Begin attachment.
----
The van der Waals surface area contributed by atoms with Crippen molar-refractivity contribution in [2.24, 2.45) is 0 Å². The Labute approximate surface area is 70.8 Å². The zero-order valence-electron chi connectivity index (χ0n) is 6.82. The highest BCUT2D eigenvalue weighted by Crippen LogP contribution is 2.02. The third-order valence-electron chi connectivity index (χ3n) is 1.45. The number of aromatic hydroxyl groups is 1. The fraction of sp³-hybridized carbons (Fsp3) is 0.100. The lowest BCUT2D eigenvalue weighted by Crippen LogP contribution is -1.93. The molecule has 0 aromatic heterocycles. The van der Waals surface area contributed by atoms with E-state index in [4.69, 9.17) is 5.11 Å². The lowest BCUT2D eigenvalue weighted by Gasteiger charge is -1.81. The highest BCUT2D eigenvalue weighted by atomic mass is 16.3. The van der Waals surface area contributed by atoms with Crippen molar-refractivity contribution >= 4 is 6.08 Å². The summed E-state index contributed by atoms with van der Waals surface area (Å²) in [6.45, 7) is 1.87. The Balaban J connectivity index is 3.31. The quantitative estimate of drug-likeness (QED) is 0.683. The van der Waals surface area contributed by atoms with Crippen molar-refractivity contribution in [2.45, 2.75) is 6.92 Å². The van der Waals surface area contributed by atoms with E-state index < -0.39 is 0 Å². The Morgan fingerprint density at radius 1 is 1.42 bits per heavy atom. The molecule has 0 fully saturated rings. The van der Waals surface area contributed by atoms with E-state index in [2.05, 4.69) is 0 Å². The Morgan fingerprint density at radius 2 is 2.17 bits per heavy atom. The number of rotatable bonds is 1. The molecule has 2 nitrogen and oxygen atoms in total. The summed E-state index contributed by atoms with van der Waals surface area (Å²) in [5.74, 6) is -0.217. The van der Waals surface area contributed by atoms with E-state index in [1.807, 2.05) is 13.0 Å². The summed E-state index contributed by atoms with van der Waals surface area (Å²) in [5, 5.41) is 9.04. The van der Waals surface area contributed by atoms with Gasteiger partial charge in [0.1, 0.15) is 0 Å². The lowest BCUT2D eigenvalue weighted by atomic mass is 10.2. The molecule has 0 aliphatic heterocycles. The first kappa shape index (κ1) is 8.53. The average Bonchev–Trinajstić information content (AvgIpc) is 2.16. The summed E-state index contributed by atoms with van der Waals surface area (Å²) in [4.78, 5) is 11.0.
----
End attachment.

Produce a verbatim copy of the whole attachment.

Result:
The van der Waals surface area contributed by atoms with Crippen molar-refractivity contribution in [2.24, 2.45) is 0 Å². The Labute approximate surface area is 70.8 Å². The zero-order valence-electron chi connectivity index (χ0n) is 6.82. The highest BCUT2D eigenvalue weighted by Crippen LogP contribution is 2.02. The third-order valence-electron chi connectivity index (χ3n) is 1.45. The number of aromatic hydroxyl groups is 1. The fraction of sp³-hybridized carbons (Fsp3) is 0.100. The lowest BCUT2D eigenvalue weighted by Crippen LogP contribution is -1.93. The molecule has 0 aromatic heterocycles. The van der Waals surface area contributed by atoms with E-state index in [4.69, 9.17) is 5.11 Å². The lowest BCUT2D eigenvalue weighted by Gasteiger charge is -1.81. The highest BCUT2D eigenvalue weighted by atomic mass is 16.3. The van der Waals surface area contributed by atoms with Crippen molar-refractivity contribution >= 4 is 6.08 Å². The summed E-state index contributed by atoms with van der Waals surface area (Å²) in [6.45, 7) is 1.87. The Balaban J connectivity index is 3.31. The quantitative estimate of drug-likeness (QED) is 0.683. The van der Waals surface area contributed by atoms with Crippen molar-refractivity contribution in [2.45, 2.75) is 6.92 Å². The van der Waals surface area contributed by atoms with E-state index < -0.39 is 0 Å². The Morgan fingerprint density at radius 1 is 1.42 bits per heavy atom. The molecule has 0 fully saturated rings. The van der Waals surface area contributed by atoms with E-state index in [2.05, 4.69) is 0 Å². The Morgan fingerprint density at radius 2 is 2.17 bits per heavy atom. The number of rotatable bonds is 1. The molecule has 2 nitrogen and oxygen atoms in total. The summed E-state index contributed by atoms with van der Waals surface area (Å²) in [5.74, 6) is -0.217. The van der Waals surface area contributed by atoms with E-state index in [1.807, 2.05) is 13.0 Å². The summed E-state index contributed by atoms with van der Waals surface area (Å²) in [5, 5.41) is 9.04. The van der Waals surface area contributed by atoms with Gasteiger partial charge in [0.1, 0.15) is 0 Å². The lowest BCUT2D eigenvalue weighted by atomic mass is 10.2. The molecule has 0 aliphatic heterocycles. The first kappa shape index (κ1) is 8.53. The average Bonchev–Trinajstić information content (AvgIpc) is 2.16. The summed E-state index contributed by atoms with van der Waals surface area (Å²) in [4.78, 5) is 11.0.